Monday, June 20, 2016
Indian Fry Bread
Wow! Over THREE YEARS since my last post. I've had a rough time. Moved north. Medical problems. I've had an expansion of my available dietary choices, so I've been relatively stable on that front. Recently I have decided to hike part of the Pacific Crest Trail and carrying enough dehydrated food that won't kill me for 2 months has become a daunting challenge that I am willing to rise to!
So, in my attempt to mentally psych myself up for the misery of living outside for 2 months and walking 850 miles, I watched a reality show this weekend with 8 people pretending to be Canadian fur trappers in 1840 and attempting to take a York Boat nearly 1000 miles to the Hudson. They dined on a diet of only oatmeal, pemmican, and bannock for 2 months. I believe Bannock is known as Indian Fry Bread in the States. So, this evening I am making a gluten free/dairy free fry bread. Herein I've documented my journey:
Fry Bread Recipe
- 1 cup flour (I use a 1:1:1:1 ratio of Namaste Pancake and Waffle mix, tapioca starch, white rice flour, and sorghum flour)
- pinch salt
- 1 tsp baking powder (mine is baking soda free version from EnerG, and old, so I put in probably 2-3 tsp)
- 1/4 rice milk
- almost 1/4 water
- Rendered pork fat/lard (apparently you can use Crisco too)
Mix dry ingredients. Add liquid until well mixed, but sticky enough that you could hypothetically wrap it around a stick. Cover (with a dish cloth?... does it really make a difference what you cover it with other than nostalgia?) and let sit for 35-45 minutes.
Take a small ball of the batter/dough, hand flatten/stretch, and fry in lard for 30-60 seconds on each side.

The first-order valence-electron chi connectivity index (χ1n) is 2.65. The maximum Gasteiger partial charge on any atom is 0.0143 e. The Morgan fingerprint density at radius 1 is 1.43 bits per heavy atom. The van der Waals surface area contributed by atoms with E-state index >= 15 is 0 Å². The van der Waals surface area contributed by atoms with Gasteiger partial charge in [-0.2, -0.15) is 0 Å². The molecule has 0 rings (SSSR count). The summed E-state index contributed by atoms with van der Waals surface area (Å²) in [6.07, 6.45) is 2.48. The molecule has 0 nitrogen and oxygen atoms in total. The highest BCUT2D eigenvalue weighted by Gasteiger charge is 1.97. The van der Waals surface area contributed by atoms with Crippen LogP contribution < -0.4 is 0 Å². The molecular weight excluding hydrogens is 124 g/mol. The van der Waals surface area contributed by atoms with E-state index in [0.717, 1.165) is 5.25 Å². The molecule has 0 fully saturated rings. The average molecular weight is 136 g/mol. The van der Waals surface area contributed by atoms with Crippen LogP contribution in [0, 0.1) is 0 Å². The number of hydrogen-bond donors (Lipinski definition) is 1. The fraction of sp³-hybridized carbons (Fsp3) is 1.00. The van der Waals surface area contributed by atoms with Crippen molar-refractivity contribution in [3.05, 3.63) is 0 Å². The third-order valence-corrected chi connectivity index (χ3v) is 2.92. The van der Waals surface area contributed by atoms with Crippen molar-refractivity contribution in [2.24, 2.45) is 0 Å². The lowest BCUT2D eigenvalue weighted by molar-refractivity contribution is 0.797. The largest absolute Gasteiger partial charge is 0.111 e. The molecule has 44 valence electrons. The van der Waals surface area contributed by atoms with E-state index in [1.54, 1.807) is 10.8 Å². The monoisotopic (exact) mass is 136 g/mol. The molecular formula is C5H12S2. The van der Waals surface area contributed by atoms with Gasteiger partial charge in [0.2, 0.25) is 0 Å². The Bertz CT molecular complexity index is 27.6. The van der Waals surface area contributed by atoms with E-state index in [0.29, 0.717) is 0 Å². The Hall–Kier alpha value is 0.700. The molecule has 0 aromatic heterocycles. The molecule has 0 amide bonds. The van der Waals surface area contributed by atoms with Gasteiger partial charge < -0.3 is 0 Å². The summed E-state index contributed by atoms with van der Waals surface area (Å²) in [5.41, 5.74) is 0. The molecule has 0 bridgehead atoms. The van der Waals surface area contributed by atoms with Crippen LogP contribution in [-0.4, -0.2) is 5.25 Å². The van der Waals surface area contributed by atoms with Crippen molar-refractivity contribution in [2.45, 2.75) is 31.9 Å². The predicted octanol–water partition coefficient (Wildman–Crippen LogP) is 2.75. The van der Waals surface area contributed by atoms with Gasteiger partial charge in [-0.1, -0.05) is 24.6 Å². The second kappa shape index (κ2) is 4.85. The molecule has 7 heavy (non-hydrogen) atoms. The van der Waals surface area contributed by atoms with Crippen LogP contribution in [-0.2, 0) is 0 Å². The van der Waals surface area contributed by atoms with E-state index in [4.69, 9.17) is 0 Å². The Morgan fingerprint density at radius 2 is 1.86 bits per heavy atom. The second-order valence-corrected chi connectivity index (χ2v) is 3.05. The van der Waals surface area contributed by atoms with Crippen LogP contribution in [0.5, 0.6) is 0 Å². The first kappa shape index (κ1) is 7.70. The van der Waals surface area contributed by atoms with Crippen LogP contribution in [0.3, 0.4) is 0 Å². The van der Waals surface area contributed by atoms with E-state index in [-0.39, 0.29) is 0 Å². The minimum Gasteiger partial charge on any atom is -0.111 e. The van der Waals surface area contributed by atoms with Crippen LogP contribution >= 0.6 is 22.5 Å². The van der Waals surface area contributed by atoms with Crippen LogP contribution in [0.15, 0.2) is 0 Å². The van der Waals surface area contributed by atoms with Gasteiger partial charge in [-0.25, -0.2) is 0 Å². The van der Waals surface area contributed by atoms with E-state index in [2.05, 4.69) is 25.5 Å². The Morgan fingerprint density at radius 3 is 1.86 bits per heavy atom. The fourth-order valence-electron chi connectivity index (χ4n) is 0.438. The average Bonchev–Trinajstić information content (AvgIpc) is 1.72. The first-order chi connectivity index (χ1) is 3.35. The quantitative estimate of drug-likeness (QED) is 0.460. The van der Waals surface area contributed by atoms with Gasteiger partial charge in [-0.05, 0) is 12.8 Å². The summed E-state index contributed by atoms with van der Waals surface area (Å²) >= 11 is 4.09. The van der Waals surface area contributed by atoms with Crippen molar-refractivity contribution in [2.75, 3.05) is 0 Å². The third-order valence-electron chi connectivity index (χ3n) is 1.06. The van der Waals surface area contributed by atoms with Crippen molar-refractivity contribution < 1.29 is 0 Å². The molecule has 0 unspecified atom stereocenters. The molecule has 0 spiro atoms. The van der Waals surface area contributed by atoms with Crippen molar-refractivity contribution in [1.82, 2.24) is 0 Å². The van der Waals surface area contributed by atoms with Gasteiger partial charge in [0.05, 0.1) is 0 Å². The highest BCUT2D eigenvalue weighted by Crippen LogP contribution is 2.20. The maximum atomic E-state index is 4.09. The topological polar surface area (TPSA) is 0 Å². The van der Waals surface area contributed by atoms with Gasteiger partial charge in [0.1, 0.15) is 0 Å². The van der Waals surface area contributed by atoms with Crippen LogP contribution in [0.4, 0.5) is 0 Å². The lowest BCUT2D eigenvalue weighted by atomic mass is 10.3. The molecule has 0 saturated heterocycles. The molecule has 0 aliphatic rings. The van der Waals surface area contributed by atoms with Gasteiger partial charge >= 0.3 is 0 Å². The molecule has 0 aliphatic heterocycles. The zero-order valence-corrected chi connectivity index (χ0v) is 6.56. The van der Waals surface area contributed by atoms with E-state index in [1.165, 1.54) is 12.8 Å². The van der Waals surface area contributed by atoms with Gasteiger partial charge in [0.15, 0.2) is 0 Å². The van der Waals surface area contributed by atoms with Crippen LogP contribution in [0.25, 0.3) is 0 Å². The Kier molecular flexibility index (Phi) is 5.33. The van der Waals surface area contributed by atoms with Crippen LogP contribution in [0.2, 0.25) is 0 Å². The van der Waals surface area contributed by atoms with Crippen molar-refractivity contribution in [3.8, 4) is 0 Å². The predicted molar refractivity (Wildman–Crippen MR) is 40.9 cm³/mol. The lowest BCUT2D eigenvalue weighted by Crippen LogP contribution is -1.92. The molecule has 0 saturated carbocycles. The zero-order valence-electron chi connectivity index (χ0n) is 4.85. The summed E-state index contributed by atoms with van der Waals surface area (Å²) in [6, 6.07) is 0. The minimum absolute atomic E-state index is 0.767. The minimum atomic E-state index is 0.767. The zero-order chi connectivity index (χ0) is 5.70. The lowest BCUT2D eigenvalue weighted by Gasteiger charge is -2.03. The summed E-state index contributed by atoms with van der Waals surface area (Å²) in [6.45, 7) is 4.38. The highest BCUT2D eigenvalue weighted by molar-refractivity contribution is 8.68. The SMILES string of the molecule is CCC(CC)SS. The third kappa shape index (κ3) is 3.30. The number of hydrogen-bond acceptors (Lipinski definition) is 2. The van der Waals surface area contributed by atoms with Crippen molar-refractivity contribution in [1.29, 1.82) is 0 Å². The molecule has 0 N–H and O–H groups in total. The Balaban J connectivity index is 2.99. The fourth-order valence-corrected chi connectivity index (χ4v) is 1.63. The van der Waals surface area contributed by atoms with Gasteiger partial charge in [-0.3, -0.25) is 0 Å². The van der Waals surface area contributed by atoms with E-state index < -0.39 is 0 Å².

Makes about 4-6 mini-breads, about palm sized.
The dough/batter didn't seem to rise or do anything, but apparently it is the "critical" piece for success, other than apparently using oil instead of lard. The rested mixture reminds me of cornstarch mixed with water.... is solid when standing still and liquid when moving. Very hard to shape into patties. Perhaps with a slightly different amount of liquid I will get something different. Took me a few tries to get the temp of the oil right, but they are actually quite tasty! For how thick they puffed up into, i'm surprised they are cooked through, especially for only a minute or two on the stove. I think it may take some practice to get the right temperature so they aren't so oily, but overall, they are fabulous! A surefire winner! Even the burnt one was good.
Seriously, for having lived 10 years without successfully making a gluten-free bread that doesn't take HOURS (and store bought versions are the worst when you can't eat potato or corn starches), this is literally manna from heaven. Other than the lard, its all pretty much easy ingredients everyone has... flour, milk, salt, baking powder. I certainly have enough leftover bacon fat on a regular basis that I might be able to substitute.
Maybe next week i'll try pemmican. I hear its an experience.
Posted by Alex at 9:08 PM